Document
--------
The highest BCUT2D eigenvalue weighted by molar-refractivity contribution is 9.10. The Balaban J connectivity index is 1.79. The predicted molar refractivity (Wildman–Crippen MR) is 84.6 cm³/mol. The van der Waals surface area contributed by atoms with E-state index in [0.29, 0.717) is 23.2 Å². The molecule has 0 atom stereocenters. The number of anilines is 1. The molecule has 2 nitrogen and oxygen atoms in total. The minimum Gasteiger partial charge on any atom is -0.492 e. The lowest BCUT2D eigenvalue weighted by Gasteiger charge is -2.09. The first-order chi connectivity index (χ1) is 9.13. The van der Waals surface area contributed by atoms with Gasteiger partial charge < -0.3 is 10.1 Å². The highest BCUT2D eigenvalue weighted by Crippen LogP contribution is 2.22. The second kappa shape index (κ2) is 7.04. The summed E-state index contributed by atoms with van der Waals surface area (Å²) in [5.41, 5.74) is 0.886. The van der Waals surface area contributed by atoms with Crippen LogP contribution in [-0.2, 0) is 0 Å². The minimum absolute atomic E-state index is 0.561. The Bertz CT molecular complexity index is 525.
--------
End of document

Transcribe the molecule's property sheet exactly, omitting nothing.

The highest BCUT2D eigenvalue weighted by molar-refractivity contribution is 9.10. The Balaban J connectivity index is 1.79. The predicted molar refractivity (Wildman–Crippen MR) is 84.6 cm³/mol. The van der Waals surface area contributed by atoms with E-state index in [0.29, 0.717) is 23.2 Å². The molecule has 0 atom stereocenters. The number of anilines is 1. The molecule has 2 nitrogen and oxygen atoms in total. The minimum Gasteiger partial charge on any atom is -0.492 e. The lowest BCUT2D eigenvalue weighted by Gasteiger charge is -2.09. The first-order chi connectivity index (χ1) is 9.13. The van der Waals surface area contributed by atoms with Gasteiger partial charge < -0.3 is 10.1 Å². The highest BCUT2D eigenvalue weighted by Crippen LogP contribution is 2.22. The second kappa shape index (κ2) is 7.04. The summed E-state index contributed by atoms with van der Waals surface area (Å²) in [5.41, 5.74) is 0.886. The van der Waals surface area contributed by atoms with Crippen LogP contribution in [-0.2, 0) is 0 Å². The minimum absolute atomic E-state index is 0.561. The Bertz CT molecular complexity index is 525.